It is a statistic that is showing an alarming trend.
The number of serious adverse drug events reported to the U.S. Food and Drug Administration has more than doubled between 1998 and 2005, as did deaths linked to such events, reports the Sept. 10 issue of Archives of Internal Medicine.
The FDA defines a serious adverse drug event as one resulting in death, birth defect, disability, hospitalization, or one that is life-threatening or requires intervention to prevent harm.
Serious adverse events are voluntarily reported to the FDA through its Adverse Event Reporting System. They are known as MedWatch reports and come to the FDA directly or through drug manufacturers, which are required to forward them.
Thomas J. Moore of the Institute for Safe Medication Practices and colleagues analyzed serious adverse drug events reported to the FDA through the Adverse Event Reporting System from 1998 through 2005.
In that time, 467,809 serious adverse events were reported. The yearly number of reports increased almost 260 percent between 1998 and 2005, from 34,966 to 89,842. The number of fatal drug events went up from 5,519 to 15,107 in that same time, a 270 percent increase.
"The overall relative increase was four times faster than the growth in total U.S. outpatient prescriptions, which grew in the same period from 2.7 billion to 3.8 billion," the authors write.
Nearly 1,500 drugs were linked to serious adverse events, but a subset of 51 drugs that each had 500 or more reports in any year accounted for almost half of the total adverse event reports in the study.
"Contrary to our expectations, drugs related to safety withdrawals were a modest share of all reported events and declined in importance over time," the authors write. "Among the most frequently reported drugs associated with fatal events, we observed a disproportionate contribution of pain medications and drugs that modify the immune system."
"These data show a marked increase in reported deaths and serious injuries associated with drug therapy over the study period," they conclude. "The results highlight the importance of this public health problem and illustrate the need for improved systems to manage the risks of prescription drugs."
The Institute for Safe Medication Practices is the only nonprofit organization in the United States devoted entirely to medication error prevention and safe medication use. The institute has more than 30 years of experience in helping health care professionals keep patients safe and continues to lead efforts to improve the medication use process.
Moore is a senior scientist and drug safety and policy expert at the institute. He has spent more than a decade as a researcher, writer and lecturer on the risks and benefits of prescription drugs.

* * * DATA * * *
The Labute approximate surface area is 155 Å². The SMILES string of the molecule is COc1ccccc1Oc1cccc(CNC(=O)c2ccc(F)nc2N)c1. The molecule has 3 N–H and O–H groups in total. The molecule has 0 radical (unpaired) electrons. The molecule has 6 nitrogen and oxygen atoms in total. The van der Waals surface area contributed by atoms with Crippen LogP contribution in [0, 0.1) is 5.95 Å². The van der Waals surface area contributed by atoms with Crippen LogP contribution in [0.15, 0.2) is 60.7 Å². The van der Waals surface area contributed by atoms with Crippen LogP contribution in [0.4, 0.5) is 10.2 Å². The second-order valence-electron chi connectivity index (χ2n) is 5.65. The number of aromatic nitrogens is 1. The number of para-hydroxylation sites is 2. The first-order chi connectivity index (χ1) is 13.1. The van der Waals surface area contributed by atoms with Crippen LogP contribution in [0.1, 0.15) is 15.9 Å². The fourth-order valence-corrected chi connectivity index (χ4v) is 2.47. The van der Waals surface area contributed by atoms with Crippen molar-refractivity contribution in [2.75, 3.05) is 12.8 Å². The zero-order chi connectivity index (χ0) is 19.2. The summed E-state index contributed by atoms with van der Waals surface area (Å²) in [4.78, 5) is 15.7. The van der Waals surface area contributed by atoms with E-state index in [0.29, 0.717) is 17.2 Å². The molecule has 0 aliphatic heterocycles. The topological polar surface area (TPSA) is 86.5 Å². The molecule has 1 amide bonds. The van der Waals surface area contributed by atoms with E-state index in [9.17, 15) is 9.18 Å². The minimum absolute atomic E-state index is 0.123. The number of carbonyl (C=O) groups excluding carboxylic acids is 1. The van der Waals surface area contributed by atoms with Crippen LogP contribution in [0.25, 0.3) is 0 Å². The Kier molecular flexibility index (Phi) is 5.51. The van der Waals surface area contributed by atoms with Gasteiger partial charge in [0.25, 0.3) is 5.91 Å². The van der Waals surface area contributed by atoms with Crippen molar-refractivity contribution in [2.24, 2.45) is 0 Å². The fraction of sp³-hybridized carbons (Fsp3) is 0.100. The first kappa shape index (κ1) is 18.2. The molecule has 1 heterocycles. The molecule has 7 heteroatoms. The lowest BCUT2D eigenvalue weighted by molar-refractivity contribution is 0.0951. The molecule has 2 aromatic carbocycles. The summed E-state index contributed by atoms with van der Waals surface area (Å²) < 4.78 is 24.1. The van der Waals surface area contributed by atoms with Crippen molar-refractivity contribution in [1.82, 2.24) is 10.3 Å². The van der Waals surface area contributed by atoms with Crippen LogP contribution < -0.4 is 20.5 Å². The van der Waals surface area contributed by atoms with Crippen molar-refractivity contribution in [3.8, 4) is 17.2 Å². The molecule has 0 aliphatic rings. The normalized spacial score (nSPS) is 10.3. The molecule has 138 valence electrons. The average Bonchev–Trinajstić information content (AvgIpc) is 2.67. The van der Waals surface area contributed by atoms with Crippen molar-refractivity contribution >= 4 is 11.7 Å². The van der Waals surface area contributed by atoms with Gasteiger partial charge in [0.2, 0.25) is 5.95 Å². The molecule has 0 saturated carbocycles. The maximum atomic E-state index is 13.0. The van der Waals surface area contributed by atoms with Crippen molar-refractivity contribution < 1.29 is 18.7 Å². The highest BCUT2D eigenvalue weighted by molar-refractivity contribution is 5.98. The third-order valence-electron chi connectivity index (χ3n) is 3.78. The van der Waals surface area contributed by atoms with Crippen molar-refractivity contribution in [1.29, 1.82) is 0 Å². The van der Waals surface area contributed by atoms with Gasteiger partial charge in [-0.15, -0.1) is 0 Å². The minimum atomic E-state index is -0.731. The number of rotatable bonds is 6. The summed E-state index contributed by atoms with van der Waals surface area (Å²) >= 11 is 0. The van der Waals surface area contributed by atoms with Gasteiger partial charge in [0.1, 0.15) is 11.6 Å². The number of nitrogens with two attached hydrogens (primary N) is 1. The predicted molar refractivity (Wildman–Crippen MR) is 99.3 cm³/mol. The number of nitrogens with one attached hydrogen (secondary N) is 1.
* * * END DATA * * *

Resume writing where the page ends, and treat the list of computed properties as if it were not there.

More information about the Adverse Event Warning System can be found online at www.fda.gov/cder/aers/default.htm.
A new analysis by scientists at the Wake Forest University School of Medicine has added to growing evidence that the diabetes drug rosiglitazone significantly increases the risk of cardiovascular disease and heart attack.
The analysis was reported Sept. 12 in the Journal of the American Medical Association and was the first to evaluate how long-term use of rosiglitazone, which is marketed under the brand name Avandia, affects risk of heart attacks, heart failure and mortality. The analysis involved studies that followed patients for at least one year.
"The public health impact of potential harm with rosiglitazone is substantial," said Dr. Sonal Singh, lead author and an assistant professor of internal medicine at Wake Forest. "Regulatory agencies should urgently evaluate whether this drug should remain on the market."
Singh said an estimated 3.5 million people in the United States take Avandia. He said that while caution should be taken in estimating event rates based on the analysis, the findings suggest that the drug might be responsible for more than 4,000 excess heart attacks and 9,000 excess cases of heart failure a year.
On May 27, the U.S. Food and Drug Administration required that rosiglitazone and another drug in the same class carry the agency's toughest "black-box" warning because of an increased risk of heart failure. The agency is evaluating whether a warning about heart attack risk should also be included for rosiglitazone.
Patients who are taking Avandia, especially those who are known to have underlying heart disease or who are at high risk of heart attack, should talk to their doctor about this new information as they evaluate the available treatment options for their type 2 diabetes, the USDA recommended in May.
The researchers pooled data from four studies that randomly assigned participants with type 2 diabetes or impaired glucose tolerance to receive Avandia or either another type of diabetes drug or a placebo, an inactive drug.
Based on the analysis, the researchers estimate that for every 220 diabetic patients treated with Avandia for one year, one will have a heart attack linked to the drug. And there would be one case of heart failure for every 30 people taking the drug for one year.
"There is no need for physicians, health plans or patients to wait for regulatory action," said Dr. Curt Furberg, co-author of the report. "On the contrary, they should take prompt action and restrict the use of Avandia, especially since safer alternatives are available."
Avandia is manufactured by GlaxoSmithKline, which is based in Research Triangle Park, N.C. Avandia received regulatory approval in 1999 and at that time no serious adverse events were recognized. However, since approval, Avandia has been linked to heart failure, vision loss, heart attacks and bone fractures in women.
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